How much different is the Brown budget of yesterday from the Schwarzenegger budget in 2009, which raised temporary taxes and made big cuts? Yes, there is a plan for realignment. Yes, there is a move to undo redevelopment agencies. That’s Good. And, a proposal to do away with enterprise zones? Not so good.

But the two budgets are really not much different. Both contain deep spending cuts and so-called temporary taxes, but the big structural reforms on spending, taxes and pensions are missing.

The central issue of the Brown budget, like the Schwarzenegger budget, is taxes. Despite the $12.5 billion in cuts announced by Governor Brown, taxes were the key to the governor’s budget presentation. Questions about taxes dominated the governor’s briefing. Taxes appeared in nearly every early headline above news reports on the budget. While many Californians are directly affected by the budget cuts, every Californian is directly affected by the tax increases.

The realignment proposal will leave local government officials in a sweat and that, too, is all about taxes. The governor promised a tax increase for five years to pay for the realignment, but what then? Brown’s answer: He hopes the economy comes back in time to cover local governments’ costs. If the economy still founders, does Brown try to seek new taxing authority for local governments?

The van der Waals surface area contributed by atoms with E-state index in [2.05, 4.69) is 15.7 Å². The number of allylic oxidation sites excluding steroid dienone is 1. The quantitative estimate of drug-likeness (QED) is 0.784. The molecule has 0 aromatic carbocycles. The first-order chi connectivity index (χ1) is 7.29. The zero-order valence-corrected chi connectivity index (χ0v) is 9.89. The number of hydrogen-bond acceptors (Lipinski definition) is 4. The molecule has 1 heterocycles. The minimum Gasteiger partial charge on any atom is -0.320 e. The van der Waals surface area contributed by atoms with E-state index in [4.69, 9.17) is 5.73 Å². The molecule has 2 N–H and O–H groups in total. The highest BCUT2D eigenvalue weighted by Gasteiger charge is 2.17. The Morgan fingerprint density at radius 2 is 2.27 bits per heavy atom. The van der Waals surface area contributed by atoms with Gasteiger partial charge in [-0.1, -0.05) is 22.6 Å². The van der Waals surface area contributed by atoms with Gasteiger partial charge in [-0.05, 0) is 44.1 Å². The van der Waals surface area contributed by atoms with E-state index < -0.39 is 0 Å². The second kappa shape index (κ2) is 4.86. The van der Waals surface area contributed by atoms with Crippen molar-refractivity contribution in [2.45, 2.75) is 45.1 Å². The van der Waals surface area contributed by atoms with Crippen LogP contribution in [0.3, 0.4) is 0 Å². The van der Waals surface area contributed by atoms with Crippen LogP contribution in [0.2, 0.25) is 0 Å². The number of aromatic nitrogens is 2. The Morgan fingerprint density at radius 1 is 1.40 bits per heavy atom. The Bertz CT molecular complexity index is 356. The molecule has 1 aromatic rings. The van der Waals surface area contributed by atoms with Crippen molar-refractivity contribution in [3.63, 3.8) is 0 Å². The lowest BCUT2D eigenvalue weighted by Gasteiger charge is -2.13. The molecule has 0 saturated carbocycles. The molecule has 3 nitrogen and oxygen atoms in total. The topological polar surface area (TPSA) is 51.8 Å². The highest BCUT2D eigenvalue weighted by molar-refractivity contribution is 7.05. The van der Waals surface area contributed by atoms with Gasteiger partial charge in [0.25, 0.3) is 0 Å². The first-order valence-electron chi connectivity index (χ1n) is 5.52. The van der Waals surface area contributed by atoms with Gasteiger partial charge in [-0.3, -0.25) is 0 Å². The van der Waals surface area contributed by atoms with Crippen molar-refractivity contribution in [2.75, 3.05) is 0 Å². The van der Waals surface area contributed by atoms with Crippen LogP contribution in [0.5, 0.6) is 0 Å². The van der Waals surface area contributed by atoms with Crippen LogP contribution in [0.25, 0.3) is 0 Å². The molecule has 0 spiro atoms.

Voters turned down extending the Schwarzenegger taxes and little has changed in the voters’ perception of Sacramento since then. Why would they support tax extensions this time?

The governor believes he can convince the voters with the help of business and the public sector. Business may not be ready to join the effort.

He would have a better chance of convincing voters if he announced major governmental structural reforms. That could have been the focus of yesterday’s announcement instead of taxes. Voters need to feel progress is being made on the problems that foster dysfunctional government. Big reforms would have made this budget look quite different than the Schwarzenegger budget.